Better BurgersApril 27, 2012 Written by JP [Font too small?]
The other night we had dinner at a restaurant where you build your own burger. Diners choose the type of meat they’d prefer, an extensive array of toppings and whether they want their burger on a bun or a bed of organic lettuce. You’re even in luck if you have special dietary needs as they offer gluten-free buns and vegetarian patties. These types of options are becoming more and more common these days as restaurateurs hope to reinvent hamburgers in a creative and, sometimes, healthier way. The latest trend in the attempt to “healthify” burgers is to add certain unexpected and, often, undetectable ingredients to the ground meat itself.
Presently, researchers at the University of Aberdeen are testing the effects of adding powdered beetroot to turkey burgers in order to make them healthier. Their hypothesis is that the antioxidants in beets will protect against some of the oxidation that occurs during the normal digestive process. According to Dr. Garry Duthie, a principal researcher in the ongoing experiment, “When we eat a fatty food, a process called oxidation occurs in our stomachs, where fats are transformed into potentially toxic compounds and absorbed into the body. These compounds are linked to cancer and heart disease”.
Fruit extracts or purees can also be used to improve the nutritional qualities of hamburgers. Recent experiments reveal that blueberries, cherries and even dried plums or prunes in small quantities (about 5%) can be added to ground meat to increase its antioxidant content. What’s more, these fruits impart flavor, moisture and significantly reduce the levels of probable carcinogens (heterocyclic aromatic amines) formed during the cooking process. Including savory spices in hamburgers such as garlic, oregano and paprika is another technique that can be employed. A study appearing in the May 2010 issue of the American Journal of Clinical Nutrition found that burgers with supplemental spices protected against oxidative stress in both the ground meat patties and in the group of participants that ate them.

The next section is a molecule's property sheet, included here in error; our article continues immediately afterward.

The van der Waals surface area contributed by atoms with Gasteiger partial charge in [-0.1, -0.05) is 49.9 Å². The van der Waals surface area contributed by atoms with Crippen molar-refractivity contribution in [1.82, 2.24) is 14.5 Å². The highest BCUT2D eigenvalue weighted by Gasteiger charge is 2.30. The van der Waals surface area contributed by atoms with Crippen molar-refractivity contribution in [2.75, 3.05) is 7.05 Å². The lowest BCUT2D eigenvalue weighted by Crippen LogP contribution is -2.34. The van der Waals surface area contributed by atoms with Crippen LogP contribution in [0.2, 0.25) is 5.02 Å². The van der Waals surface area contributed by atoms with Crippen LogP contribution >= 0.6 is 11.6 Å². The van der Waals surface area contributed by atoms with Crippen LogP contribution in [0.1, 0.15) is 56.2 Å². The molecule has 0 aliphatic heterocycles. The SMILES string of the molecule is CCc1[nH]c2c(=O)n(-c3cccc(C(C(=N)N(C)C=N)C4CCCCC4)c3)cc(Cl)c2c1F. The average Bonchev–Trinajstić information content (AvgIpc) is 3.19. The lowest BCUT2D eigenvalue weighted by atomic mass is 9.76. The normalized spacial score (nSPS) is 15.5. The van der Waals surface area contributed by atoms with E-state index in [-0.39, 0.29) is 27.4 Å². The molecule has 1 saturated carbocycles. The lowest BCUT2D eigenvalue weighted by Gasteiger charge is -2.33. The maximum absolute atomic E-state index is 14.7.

As it turns out, phytochemicals present in both culinary spices and so-called “super fruits” preserve meat while being stored, during the cooking process and once the finished product is processed in the body. The plant-based chemicals in question carry exotic names such as catechins, proanthocyanidins, and rosmarinic acid. But, how they function and what they accomplish is quite straightforward. And, as a bonus, when they’re included in prepared meals, these non-traditional ingredients may also support health by attenuating post meal changes in insulin and triglycerides. Now, all you have to do is add them to your recipes and spread the word in time for this year’s barbecue season. Together, we can make burgers healthier!
Note: Please check out the “Comments & Updates” section of this blog – at the bottom of the page. You can find the latest research about this topic there!
To learn more about the studies referenced in today’s column, please click on the following links:
Study 1 – Could Beetroot Be the Key to a Healthy Burger? (link)
Study 2 – Cherry Hamburgers Lower In Suspected Carcinogens (link)
Study 3 – Burger of the Future? Add Blueberries … (link)
Study 4 – Antioxidant-Rich Spice Added to Hamburger Meat During … (link)
Study 5 – A High Antioxidant Spice Blend Attenuates Postprandial Insulin … (link)
Study 6 – Antioxidant Activity and Phenolic Content of Betalain Extracts … (link)
Study 7 – Survey of Antioxidant Capacity and Phenolic Composition of … (link)
Study 8 – Comparative Study of Phenolic Compounds and Antioxidant Activity … (link)
Study 9 – Characterization and Antioxidative Properties of Oligomeric … (link)
Study 10 – Oxidative Stability of Cooked, Frozen, Reheated Beef Patties … (link)
Adding Spices to Ground Meat Reduces Oxidation (MDA) In Vivo
Source: Am J Clin Nutr. 2010 May;91(5):1180-4. (link)
Tags: Blueberries, Cherries, Prunes
Posted in Food and Drink, Heart Health, Nutrition